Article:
For the Jewish community, a wedding is a joyous rite of passage into a relationship. In Judaism, marriage is considered a holy institution, indicated by the Hebrew word for wedding, kiddushin, or “made holy.” Jewish weddings vary in style and form, depending mostly on cultural and family custom and on which tradition of Judaism the couple follows. Despite this rich variety, however, there are certain common elements in most Jewish weddings. For example, most Jewish marriages are bound by a ketubah (wedding contract) signed by two witnesses chosen by the couple. The ketubah was historically designed to protect the bride and her family in the financial transactions of the wedding and marriage; today, the ketubah represents more of the commitment between the two marriage partners. Most Jewish marriages also take place under the huppah, a special canopy which represents the future home of the couple.
The huppah with its four corner poles is often held up by four friends or family members, who have been specially asked by the couple. It may be in a synagogue, in a hotel, in a home, or in an outdoor setting. The particular ceremony beneath the huppah varies widely today among Orthodox, Modern Orthodox, Conservative, Reform, Reconstructionist, and Renewal traditions. A rabbi officiates the ceremony and is usually the first to stand under the huppah, where he or she greets the couple, who often walk to the huppah in procession with their parents. If one of the parents is deceased, a candle might be carried in his or her memory and among families of Holocaust survivors, candles might be carried in memory of the wider extended family that would have been present for this celebration. In many weddings, the parents and sometimes the siblings of the couple stand around the huppah during the wedding ceremony itself, as if to emphasize the intersecting family circles into which the couple is entering.
The ceremony begins with blessings over a glass of wine, from which the wedding partners each take a sip. Historically, the wedding formula is recited by the groom as he presents a ring to the bride: “Be sanctified to me with this ring in accordance with the law of Moses and Israel.” In some traditions today, both wedding partners give rings to each other and recite this blessing, and the couple may also decide to write their own vows and recite them under the huppah. In a traditional wedding, the ketubah is read aloud and presented to the bride. Often the rabbi will take a few minutes under the huppah to address the bride and groom directly. The rites conclude with seven traditional blessings, and the wedding partners sip again from the cup of wine.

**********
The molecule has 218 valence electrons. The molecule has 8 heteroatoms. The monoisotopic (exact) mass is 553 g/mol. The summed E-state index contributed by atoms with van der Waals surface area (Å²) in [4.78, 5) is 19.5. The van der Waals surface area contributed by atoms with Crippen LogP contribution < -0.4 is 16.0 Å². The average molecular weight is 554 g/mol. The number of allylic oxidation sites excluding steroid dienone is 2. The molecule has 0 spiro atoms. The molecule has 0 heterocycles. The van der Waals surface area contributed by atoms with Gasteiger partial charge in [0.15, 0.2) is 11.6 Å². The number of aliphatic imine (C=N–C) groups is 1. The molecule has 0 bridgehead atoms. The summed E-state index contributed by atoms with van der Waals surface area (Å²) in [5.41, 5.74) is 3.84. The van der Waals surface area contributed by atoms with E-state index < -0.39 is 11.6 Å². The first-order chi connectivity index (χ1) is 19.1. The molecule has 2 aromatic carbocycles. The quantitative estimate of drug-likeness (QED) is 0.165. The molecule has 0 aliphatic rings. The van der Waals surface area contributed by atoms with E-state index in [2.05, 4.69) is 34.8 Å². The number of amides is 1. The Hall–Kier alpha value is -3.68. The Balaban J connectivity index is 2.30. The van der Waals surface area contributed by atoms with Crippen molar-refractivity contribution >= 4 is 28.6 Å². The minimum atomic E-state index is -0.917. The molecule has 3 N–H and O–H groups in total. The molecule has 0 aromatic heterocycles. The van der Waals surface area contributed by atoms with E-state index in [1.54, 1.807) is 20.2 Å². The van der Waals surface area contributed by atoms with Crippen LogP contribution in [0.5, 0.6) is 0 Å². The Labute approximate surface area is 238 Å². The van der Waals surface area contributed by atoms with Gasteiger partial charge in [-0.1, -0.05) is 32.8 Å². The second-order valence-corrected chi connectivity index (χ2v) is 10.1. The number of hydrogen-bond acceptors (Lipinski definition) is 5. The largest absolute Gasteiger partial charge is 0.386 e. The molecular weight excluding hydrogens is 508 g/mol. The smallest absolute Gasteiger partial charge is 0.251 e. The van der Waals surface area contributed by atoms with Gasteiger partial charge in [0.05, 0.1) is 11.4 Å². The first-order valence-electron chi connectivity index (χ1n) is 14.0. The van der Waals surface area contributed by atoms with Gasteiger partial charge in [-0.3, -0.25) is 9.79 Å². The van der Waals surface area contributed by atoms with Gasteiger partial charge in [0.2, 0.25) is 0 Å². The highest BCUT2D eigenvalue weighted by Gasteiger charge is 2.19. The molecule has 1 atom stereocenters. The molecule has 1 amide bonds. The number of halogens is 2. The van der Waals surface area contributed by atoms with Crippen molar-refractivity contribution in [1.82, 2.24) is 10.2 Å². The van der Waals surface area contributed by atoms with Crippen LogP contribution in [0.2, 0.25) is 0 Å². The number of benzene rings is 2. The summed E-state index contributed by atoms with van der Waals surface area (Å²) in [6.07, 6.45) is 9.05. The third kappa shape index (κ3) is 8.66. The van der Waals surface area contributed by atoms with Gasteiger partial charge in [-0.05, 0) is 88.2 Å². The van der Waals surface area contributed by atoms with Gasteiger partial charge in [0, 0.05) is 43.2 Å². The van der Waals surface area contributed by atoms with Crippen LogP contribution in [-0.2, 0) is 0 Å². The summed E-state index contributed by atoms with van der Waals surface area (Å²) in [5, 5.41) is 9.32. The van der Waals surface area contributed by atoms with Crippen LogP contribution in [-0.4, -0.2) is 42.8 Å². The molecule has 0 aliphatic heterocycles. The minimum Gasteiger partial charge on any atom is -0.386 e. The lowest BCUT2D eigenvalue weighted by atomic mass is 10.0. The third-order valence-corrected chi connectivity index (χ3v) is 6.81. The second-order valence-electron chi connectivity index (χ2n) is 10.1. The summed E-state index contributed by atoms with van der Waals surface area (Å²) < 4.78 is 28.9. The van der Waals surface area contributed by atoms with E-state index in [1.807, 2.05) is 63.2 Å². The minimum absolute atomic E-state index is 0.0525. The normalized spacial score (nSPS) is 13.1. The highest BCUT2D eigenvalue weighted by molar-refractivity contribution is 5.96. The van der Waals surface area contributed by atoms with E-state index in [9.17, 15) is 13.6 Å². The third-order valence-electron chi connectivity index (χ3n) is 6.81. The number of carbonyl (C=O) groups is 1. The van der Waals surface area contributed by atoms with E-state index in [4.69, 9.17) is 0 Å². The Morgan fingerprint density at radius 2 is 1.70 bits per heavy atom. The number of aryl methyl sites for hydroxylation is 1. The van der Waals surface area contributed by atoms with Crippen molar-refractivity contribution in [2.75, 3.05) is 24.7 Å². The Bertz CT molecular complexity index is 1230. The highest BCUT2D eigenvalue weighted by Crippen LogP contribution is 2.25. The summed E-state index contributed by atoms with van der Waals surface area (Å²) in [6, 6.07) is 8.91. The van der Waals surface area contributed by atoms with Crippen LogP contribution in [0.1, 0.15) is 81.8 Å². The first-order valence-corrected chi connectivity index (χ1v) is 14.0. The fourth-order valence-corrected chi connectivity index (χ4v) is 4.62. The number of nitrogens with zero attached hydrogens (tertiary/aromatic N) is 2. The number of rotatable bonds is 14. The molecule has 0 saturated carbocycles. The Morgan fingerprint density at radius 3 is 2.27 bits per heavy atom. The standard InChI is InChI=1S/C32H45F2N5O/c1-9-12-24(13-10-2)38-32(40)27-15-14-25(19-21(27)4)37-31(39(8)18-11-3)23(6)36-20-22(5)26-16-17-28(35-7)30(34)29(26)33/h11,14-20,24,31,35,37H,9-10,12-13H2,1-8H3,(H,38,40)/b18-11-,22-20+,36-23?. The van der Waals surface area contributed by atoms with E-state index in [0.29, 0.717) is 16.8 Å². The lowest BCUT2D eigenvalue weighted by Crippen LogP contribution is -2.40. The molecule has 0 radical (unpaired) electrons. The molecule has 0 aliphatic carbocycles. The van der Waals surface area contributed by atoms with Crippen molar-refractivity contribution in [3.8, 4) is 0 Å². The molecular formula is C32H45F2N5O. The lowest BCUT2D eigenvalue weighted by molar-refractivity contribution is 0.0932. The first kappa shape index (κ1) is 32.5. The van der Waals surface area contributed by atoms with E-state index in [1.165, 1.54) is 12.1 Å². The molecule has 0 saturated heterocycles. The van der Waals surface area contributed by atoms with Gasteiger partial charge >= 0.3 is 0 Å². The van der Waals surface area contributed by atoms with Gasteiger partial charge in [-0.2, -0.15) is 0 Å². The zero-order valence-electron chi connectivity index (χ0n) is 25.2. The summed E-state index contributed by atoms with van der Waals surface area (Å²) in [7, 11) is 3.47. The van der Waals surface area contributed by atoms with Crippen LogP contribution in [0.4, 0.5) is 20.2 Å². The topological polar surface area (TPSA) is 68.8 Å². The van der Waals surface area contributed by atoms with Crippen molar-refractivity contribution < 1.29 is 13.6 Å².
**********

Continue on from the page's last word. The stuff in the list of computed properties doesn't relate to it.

At the very end of the ceremony, there is another custom almost universal in Jewish marriages: the groom breaks a glass underfoot, symbolizing the destruction of the Temple, and reminding the couple and all present that there will be both good and bad times in a marriage. The glass, carefully wrapped in a cloth napkin, shatters—a moment’s intrusion of the world’s reality into the happy flow of events. Then shouts of congratulation are in order: “Mazel tov! Mazel tov!”—literally “Good Luck!”—used in this and in other scenarios to convey “Congratulations!”
Jewish wedding parties are joyous affairs, with much food, music and dancing. Traditionally, the couple is entertained with traditional Jewish folk songs, such as “Hava Negila” (“Come, sing and be happy”) while wedding guests dance a traditionally Jewish folk circle dance called the hora. During this dance, the couple may be lifted up in chairs in the center of the circle, as a celebration of joy. Of course, contemporary Jewish wedding parties will often feature contemporary music and dancing, as well.
In the week immediately following the wedding, there is traditional practice called sheva brachot, literally “Seven Blessings.” During this week, the newlyweds will share seven festive meals with new people present at each one who will share in their joy.
In marriage and family life, the home traditions of observance and study central to Judaism are to be preserved. For these reasons, many Jewish communities struggle with questions of assimilation and intermarriage, traditionally prohibited according to halakhah. Today, however, with intermarriage increasingly common, especially in the West, the dilemmas of ritual observance for intermarrying couples are present in almost every stream of the Jewish tradition.